Amazon's latest payment system for Whole Foods will require your own flesh and blood.
Amazon's new biometric payment project codenamed 'Orville' can reportedly scan your hand and process your transaction in less than 300 milliseconds. Good thing there aren't any security or privacy concerns to be had.
Amazon has been quietly testing the biometric payment technology in preparation to roll out at Whole Foods retail stores by early 2020.
"While a regular card transaction typically takes between three and four seconds, Amazon's new technology can process the charge in less than 300 milliseconds," reported the New York Post, a tabloid that broke the story on Tuesday:
Employees at Amazon's New York offices are serving as guinea pigs for the biometric technology, using it at a handful of vending machines to buy such items as sodas, chips, granola bars and phone chargers, according to sources briefed on the plans.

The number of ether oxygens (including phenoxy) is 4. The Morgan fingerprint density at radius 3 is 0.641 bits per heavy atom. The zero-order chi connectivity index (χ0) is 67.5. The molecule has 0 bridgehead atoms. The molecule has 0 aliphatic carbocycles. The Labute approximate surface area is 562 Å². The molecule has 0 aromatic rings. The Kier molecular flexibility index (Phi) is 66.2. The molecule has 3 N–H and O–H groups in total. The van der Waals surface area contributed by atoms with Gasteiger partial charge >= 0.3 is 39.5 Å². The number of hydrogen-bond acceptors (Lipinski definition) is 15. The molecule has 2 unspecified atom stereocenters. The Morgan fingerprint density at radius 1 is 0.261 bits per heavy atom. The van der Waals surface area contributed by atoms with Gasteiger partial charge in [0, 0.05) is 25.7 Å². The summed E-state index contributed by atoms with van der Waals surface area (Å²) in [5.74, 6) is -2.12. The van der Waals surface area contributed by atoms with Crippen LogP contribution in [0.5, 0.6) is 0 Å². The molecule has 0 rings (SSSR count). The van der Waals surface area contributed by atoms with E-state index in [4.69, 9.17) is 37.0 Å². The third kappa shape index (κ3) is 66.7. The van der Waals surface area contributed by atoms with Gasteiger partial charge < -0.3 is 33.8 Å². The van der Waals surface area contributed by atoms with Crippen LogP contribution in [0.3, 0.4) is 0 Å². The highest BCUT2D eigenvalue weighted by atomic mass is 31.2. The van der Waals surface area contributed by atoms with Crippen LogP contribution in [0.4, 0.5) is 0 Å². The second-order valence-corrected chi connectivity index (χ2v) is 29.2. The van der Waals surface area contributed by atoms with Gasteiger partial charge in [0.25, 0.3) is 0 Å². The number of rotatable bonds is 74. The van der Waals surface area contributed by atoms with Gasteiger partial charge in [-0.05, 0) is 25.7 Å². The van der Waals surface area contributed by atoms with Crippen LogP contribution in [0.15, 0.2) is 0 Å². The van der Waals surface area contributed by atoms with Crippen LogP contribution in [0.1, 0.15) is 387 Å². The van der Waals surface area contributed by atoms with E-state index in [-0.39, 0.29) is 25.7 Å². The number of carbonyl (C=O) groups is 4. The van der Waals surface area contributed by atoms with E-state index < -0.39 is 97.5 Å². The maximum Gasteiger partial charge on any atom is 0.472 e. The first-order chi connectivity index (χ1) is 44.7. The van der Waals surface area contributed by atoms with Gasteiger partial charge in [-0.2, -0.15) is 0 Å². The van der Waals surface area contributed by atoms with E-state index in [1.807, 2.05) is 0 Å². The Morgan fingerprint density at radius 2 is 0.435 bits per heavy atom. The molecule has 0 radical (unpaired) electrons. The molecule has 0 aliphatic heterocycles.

The high-tech sensors are different from fingerprint scanners found on devices like the iPhone, and don't require users to physically touch their hands to the scanning surface.
Instead, they use computer vision and depth geometry to process and identify the shape and size of each hand they scan before charging a credit card on file.
The system, code-named "Orville," will allow customers with Amazon Prime accounts to scan their hands at the store and link them to their credit or debit card.
It's accurate to within one ten thousandth of 1%, but Amazon engineers are scrambling to improve it to a millionth of 1% ahead of its launch, the source said.
"We don't comment on rumors or speculation," Amazon says on Tuesday.
Amazon will reportedly introduce Orville (or whatever it ends up being called) to hand-picked Whole Foods retail locations by early 2020.
Eventually, the super-fast checkout technology will be expanded to all the chain's US locations.
Amazon testing payment system for Whole Foods that uses hands as ID [photo: shutterstock]